I am re-building my gardening library,and I recently bought Richard Bisgrove’s “The Gardens of Gertrude Jekyll”.
Jekyll was a genius in her use of color and her plant placement, and she was fond of using Lamb’s Ear’s along stone walks and draped over rock walls. This plant was one of her favorites.
Lamb’s Ear’s do well in English gardens. How tempting it is to try to copy her ideas and use them and what plants she used in our gardens here in the US!
The Green Hills garden, with its long flagstone entrance walk, once had Lamb’s Ear’s en masse behind its iris border. Every June they sent up their ghostly gray spikes by the dozens, and every year they self seeded and spread.
But the great mats they formed had sickly, blighted centers, not unlike the rot we see in urban areas, after all the prosperous life has fled to the suburbs.
Would-be Southern gardeners take heed, for here is what happens when Summer comes on-
Here is another view of a blooming clump-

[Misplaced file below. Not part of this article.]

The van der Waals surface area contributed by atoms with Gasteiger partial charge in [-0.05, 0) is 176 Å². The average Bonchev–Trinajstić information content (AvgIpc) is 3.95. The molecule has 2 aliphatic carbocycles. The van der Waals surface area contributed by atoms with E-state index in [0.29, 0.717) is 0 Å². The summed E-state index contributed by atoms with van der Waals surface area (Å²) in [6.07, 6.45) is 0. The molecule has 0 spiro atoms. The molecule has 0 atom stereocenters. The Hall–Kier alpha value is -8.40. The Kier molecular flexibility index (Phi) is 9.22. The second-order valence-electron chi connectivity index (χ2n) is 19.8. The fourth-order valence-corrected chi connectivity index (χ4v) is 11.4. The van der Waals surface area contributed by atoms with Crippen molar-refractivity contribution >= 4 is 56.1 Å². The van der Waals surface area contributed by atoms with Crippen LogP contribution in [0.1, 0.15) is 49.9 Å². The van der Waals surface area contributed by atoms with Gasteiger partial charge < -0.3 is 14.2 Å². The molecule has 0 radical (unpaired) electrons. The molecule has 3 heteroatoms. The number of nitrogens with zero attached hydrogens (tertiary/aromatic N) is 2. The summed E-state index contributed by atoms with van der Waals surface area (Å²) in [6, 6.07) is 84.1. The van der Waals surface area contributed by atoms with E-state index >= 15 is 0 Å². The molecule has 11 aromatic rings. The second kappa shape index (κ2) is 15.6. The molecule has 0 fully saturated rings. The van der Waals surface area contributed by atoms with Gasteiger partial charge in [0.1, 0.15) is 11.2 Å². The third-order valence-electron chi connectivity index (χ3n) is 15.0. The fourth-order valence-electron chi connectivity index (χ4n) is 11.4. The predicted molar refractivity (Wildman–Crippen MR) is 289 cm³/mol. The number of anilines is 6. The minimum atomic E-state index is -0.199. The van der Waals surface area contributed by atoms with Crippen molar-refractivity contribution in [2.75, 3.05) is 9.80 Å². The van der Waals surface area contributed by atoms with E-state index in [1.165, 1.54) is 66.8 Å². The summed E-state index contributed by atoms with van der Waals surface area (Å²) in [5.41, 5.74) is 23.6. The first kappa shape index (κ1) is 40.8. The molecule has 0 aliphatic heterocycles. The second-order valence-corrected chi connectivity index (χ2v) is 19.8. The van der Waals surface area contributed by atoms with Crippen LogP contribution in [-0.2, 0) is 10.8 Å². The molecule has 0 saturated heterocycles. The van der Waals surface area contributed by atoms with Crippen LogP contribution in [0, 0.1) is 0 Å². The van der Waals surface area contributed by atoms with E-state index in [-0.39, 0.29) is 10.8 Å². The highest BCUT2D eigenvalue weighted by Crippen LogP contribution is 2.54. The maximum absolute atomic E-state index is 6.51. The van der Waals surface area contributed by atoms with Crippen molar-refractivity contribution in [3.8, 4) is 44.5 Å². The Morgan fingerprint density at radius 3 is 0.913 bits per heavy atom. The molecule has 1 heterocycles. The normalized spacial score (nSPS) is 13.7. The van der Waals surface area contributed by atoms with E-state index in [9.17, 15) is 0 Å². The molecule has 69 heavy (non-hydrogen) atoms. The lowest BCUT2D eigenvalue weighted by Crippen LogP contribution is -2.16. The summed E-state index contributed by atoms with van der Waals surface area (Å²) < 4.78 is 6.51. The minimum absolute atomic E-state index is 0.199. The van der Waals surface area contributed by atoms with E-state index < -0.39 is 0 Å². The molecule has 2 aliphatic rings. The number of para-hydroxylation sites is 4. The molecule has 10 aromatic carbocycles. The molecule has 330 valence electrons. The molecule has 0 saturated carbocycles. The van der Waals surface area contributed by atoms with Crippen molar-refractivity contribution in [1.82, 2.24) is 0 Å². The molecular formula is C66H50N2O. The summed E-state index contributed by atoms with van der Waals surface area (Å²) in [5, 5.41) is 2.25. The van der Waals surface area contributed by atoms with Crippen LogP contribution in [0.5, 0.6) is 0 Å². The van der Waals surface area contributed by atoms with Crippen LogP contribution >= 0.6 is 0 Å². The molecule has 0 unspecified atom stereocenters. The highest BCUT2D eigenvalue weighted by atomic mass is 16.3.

This morning I pulled out the plants in the first photo, dug out the roots, and as I was shoveling, encountered a nest of angry red, biting ants scrambling away with what eggs they could salvage-
With great care, I dug in a Color Guard yucca as a replacement. Had I had an artemesia “Powis Castle”, I might have replaced gray with gray, but I think the yucca is the better choice for this garden’s lean soil.
And as to the slovenly foliage of the gone by irises in the background, that is another story, for in two decades, they have never been divided. Perhaps this year the owner will let me do it-
Soon I will be clipping them to fans and cleaning up the brown shards. At least one hundred feet of bearded iris to be clipped, and in July morning heat.
Which is another Ugly Truth.